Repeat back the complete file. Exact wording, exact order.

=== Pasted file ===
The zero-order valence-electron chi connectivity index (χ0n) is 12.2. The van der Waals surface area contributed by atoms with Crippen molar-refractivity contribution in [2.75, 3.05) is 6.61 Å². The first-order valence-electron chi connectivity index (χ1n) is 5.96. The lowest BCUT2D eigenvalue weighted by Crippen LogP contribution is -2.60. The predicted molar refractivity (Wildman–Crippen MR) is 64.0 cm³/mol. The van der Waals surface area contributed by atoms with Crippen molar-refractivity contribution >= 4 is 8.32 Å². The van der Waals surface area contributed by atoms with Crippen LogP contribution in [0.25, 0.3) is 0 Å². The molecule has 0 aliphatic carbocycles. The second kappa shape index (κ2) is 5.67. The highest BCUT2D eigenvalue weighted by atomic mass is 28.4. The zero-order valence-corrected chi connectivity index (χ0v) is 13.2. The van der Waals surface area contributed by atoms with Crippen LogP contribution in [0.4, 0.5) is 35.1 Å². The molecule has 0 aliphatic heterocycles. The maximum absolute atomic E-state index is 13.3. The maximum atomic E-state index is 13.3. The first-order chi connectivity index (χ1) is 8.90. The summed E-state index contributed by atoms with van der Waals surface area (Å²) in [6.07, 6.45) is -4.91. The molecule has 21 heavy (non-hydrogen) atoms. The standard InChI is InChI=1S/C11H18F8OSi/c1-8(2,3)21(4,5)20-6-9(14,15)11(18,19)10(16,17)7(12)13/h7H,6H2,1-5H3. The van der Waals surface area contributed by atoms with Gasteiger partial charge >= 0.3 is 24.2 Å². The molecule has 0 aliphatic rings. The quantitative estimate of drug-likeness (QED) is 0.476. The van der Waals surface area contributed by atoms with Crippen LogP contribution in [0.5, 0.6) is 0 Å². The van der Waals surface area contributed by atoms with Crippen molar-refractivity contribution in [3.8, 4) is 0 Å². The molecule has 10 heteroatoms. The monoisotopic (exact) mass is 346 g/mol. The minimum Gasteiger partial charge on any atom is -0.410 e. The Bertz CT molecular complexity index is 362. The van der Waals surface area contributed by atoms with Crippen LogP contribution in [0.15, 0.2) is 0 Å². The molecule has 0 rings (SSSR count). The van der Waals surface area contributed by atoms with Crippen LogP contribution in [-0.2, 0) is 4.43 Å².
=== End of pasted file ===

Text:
The zero-order valence-electron chi connectivity index (χ0n) is 12.2. The van der Waals surface area contributed by atoms with Crippen molar-refractivity contribution in [2.75, 3.05) is 6.61 Å². The first-order valence-electron chi connectivity index (χ1n) is 5.96. The lowest BCUT2D eigenvalue weighted by Crippen LogP contribution is -2.60. The predicted molar refractivity (Wildman–Crippen MR) is 64.0 cm³/mol. The van der Waals surface area contributed by atoms with Crippen molar-refractivity contribution >= 4 is 8.32 Å². The van der Waals surface area contributed by atoms with Crippen LogP contribution in [0.25, 0.3) is 0 Å². The molecule has 0 aliphatic carbocycles. The second kappa shape index (κ2) is 5.67. The highest BCUT2D eigenvalue weighted by atomic mass is 28.4. The zero-order valence-corrected chi connectivity index (χ0v) is 13.2. The van der Waals surface area contributed by atoms with Crippen LogP contribution in [0.4, 0.5) is 35.1 Å². The molecule has 0 aliphatic heterocycles. The maximum absolute atomic E-state index is 13.3. The maximum atomic E-state index is 13.3. The first-order chi connectivity index (χ1) is 8.90. The summed E-state index contributed by atoms with van der Waals surface area (Å²) in [6.07, 6.45) is -4.91. The molecule has 21 heavy (non-hydrogen) atoms. The standard InChI is InChI=1S/C11H18F8OSi/c1-8(2,3)21(4,5)20-6-9(14,15)11(18,19)10(16,17)7(12)13/h7H,6H2,1-5H3. The van der Waals surface area contributed by atoms with Gasteiger partial charge >= 0.3 is 24.2 Å². The molecule has 0 aliphatic rings. The quantitative estimate of drug-likeness (QED) is 0.476. The van der Waals surface area contributed by atoms with Crippen LogP contribution in [0.5, 0.6) is 0 Å². The van der Waals surface area contributed by atoms with Crippen molar-refractivity contribution in [3.8, 4) is 0 Å². The molecule has 10 heteroatoms. The monoisotopic (exact) mass is 346 g/mol. The minimum Gasteiger partial charge on any atom is -0.410 e. The Bertz CT molecular complexity index is 362. The van der Waals surface area contributed by atoms with Crippen LogP contribution in [0.15, 0.2) is 0 Å². The molecule has 0 rings (SSSR count). The van der Waals surface area contributed by atoms with Crippen LogP contribution in [-0.2, 0) is 4.43 Å².